Ladies and Gentlemen,
I would like to thank the organisers; it is a pleasure to be here today, 2 years after the signature of the landmark Paris agreement. The European Union played a leading role in driving forward this agreement. This puts a special responsibility on our shoulders to lead by example in its implementation.
170 countries have ratified the Paris agreement by now, which sends a powerful signal that the low-carbon transition is here to stay. We are just at the beginning of this journey, but there is much reason to be hopeful. We can show that there is no contradiction between sustainability and economic growth: In the last 27 years, EU emissions dropped by over 20%, but our economy grew by more than 50% over the same period.
The EU is committed to reducing carbon emissions by 40 percent by 2030. To reach that target, we will need around 180 billion euro in additional yearly low-carbon investments. This is well beyond the capacity of the public sector, so private capital will also need to play its part.
The good news is that this is within the vast capacity of our financial system: together, asset managers and institutional investors manage about 35 trillion euros in Europe. But for private investors to fund the transition to the low-carbon economy, we need to put in place the right conditions and incentives.
What does this mean?
- It means providing trust in green financial products, by giving clear and reliable information to those who invest in them.
- It means improving access for retail investors, and supporting institutional investors to direct their capital towards a long-term impact.
- And it means incentivising market participants to be more conscious of long-term risks and opportunities.
Both at EU level and national level, some work is already done. And I'm pleased that countries like Sweden, France and Luxembourg already have rules and labels to attract sustainable investment.
At EU level, we have already taken first steps:
- For example, as of next year, our directive on non-financial disclosure will take effect. This is in line with the recommendations of the Task-Force on Climate Related Disclosures. And it means that large listed companies will have to disclose information that investors need to assess sustainability risks.
- And earlier this year, we proposed a major revamp of financial supervision in the EU. Among other things, it would integrate sustainability into the mandate of the European Supervisory Authorities, to put pressure on the financial sector to address these issues.
But for our effort to succeed, we need more than a piece by piece, sector-by-sector approach. Other parts of the world are forging ahead in this field. We need to use the full scale of the EU's single market, and attract green investment with new products and business models.
At the European Commission, we have established a High-Level Expert Group on Sustainable Finance, which will present its final recommendations in January. On that basis, we will present in March a comprehensive Action Plan to lay the foundations for sustainable and green finance to reach its true potential. Without prejudging the outcome, I can say that the work will be in three directions:
First, we will propose to integrate sustainability factors into investment mandates. This means these criteria will be reflected in the duties that asset managers and institutional investors have towards those whose money they manage. This would clarify their legal obligation to factor sustainability risks into capital allocation decisions.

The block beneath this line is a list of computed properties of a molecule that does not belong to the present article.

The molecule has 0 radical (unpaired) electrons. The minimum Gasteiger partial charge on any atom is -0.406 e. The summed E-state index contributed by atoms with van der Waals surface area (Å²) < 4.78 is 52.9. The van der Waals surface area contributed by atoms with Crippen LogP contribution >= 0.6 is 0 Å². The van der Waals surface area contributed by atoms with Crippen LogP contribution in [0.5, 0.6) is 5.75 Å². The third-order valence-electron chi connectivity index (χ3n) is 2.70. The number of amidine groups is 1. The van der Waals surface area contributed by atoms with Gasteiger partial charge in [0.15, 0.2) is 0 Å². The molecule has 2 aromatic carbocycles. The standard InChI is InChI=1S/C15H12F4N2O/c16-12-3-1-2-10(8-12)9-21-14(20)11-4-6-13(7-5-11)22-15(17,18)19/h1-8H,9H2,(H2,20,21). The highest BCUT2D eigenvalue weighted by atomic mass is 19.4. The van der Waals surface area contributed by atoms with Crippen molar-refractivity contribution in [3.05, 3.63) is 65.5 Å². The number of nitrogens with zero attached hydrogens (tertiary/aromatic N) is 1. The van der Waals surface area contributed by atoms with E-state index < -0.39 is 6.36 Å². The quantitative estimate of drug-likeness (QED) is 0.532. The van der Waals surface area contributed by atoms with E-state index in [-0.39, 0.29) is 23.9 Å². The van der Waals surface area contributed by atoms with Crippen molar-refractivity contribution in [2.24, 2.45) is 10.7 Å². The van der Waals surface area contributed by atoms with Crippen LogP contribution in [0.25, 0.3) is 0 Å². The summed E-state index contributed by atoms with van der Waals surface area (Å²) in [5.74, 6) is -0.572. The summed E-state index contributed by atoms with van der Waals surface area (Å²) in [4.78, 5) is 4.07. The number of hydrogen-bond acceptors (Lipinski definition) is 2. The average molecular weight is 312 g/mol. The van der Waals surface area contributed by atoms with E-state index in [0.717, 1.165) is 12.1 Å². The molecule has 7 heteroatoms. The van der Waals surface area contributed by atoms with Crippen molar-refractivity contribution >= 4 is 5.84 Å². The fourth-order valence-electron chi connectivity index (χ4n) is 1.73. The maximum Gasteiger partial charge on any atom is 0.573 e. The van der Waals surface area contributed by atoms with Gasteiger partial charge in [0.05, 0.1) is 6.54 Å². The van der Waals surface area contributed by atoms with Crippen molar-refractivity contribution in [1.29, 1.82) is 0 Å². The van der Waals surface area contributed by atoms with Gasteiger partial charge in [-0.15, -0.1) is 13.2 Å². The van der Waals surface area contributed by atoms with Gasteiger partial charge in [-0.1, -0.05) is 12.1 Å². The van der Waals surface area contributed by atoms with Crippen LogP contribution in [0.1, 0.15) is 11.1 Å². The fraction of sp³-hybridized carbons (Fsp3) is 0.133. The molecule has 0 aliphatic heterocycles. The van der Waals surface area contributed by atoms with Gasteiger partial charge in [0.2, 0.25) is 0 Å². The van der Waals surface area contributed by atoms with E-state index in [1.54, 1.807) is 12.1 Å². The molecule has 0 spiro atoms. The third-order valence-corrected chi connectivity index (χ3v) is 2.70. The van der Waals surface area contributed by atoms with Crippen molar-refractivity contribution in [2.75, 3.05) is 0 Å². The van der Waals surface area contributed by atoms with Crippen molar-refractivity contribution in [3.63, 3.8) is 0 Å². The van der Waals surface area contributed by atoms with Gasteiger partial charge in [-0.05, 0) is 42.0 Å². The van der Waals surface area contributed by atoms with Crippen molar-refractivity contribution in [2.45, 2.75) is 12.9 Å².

Second, investors need a common language and classification system for what is considered green and sustainable. After all, if we are telling investors to choose green products, we need to know what those look like. Our goal is to have an EU taxonomy - or a classification system - for sustainable finance. This is a necessary condition for sustainable finance to reach scale. And it would allow us to define EU standards and labels for Green Bonds and Green Investment Funds. This would also allow us to address market fragmentation and accelerate green investments by all types of investors.
Thirdly, European banks play a major role in financing the economy. To incentivise lending, we are looking positively at the European Parliament's proposal to amend capital charges for banks to boost green investments and loans by introducing a so-called green supporting factor. This could be done at first stage by lowering capital requirements for certain climate-friendly investments, such as energy-efficient mortgages or electric cars. We could model it on existing capital requirement adjustments for investments in SMEs or high-quality infrastructure projects.
To conclude, these are some of the ambitious measures we are planning in our Action Plan. We should act quickly to position Europe and our financial sector as the leading global destination for investments in green technological development.
I was very pleased to see how much commitment and how much willingness there is from the participants of the broader economy to move towards the low-carbon future and to make financial markets more sustainable. What we need to do is to incentivise green finance across the entire investment chain, and change the mind-set of those who manage our money. And we see that this is already happening, so that is good news. The European Commission is fully committed to this goal, because we believe we need to work together, at EU-level, but also at national and local level, to deliver the low-carbon transition.
To continue this discussion, the Commission will be organising a high level conference on 22 March next year focused on the role of financial services in the transition to a sustainable economy. This will also be an occasion to present out Action Plan on Sustainable Finance. I believe it will be another proof of Europe's ambition to take the global lead on sustainable finance.
Thank you very much.